Audit finds FEMA laptops lack proper security settings
Sensitive data could be at risk, inspector general finds in review of 298 laptops.
The Federal Emergency Management Agency needs better policies and procedures for safeguarding its inventory of 32,000 laptop computers from unauthorized users, according to a recent audit report.
The partially redacted 37-page report from the Homeland Security Department's inspector general said that without the proper security configurations, sensitive data on the laptops might be at risk.
The audit was conducted in the wake of 16 security incidents involving stolen or missing DHS laptop computers in 2006. The IG and the Government Accountability Office reported last summer that FEMA had more than 100 missing and presumed stolen laptops valued at $300,000.
For the recent review, auditors tested a sample of 298 FEMA laptops. Deficiencies included failure to apply security settings that met mandatory standards, and a lack of procedures for installing software security updates.
Because FEMA applied the same security policies for its desktop computers, the configuration weaknesses identified with laptop computers apply to all government-issued computers at the agency, the IG found.
FEMA has not classified its laptop computers as part of a recognized information technology system, so auditors were unable to evaluate whether the agency was compliant with requirements of the 2002 Federal Information Security Management Act.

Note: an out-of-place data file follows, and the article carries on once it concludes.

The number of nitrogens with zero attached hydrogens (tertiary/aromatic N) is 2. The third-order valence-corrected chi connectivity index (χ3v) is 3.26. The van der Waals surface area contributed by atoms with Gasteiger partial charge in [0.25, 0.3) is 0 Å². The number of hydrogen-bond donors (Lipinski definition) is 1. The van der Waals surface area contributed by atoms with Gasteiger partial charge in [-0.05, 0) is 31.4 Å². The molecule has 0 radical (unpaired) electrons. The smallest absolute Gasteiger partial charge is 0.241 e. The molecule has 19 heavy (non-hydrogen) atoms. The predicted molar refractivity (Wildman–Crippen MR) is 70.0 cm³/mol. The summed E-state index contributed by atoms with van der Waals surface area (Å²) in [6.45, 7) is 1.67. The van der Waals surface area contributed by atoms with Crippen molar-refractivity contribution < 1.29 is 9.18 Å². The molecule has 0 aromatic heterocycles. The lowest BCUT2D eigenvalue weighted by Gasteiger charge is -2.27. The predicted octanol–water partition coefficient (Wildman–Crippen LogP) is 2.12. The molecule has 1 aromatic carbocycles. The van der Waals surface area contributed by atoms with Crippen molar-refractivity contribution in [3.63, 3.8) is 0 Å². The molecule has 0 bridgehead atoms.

To secure data stored on government-issued laptop computers, auditors recommended that FEMA's chief information officer, Anthony Cira, develop and implement a standard security setting for all agency computers. The agency also should fix existing "critical vulnerabilities" identified on the laptop computers tested by the auditors and check to see whether other laptops have similar weaknesses, the IG said.
In a heavily redacted section of the report, auditors outlined how many of the computers tested had not received the most recent security software updates. FEMA officials concurred with the IG's recommendation in that area, by agreeing to implement an automated software patch management system.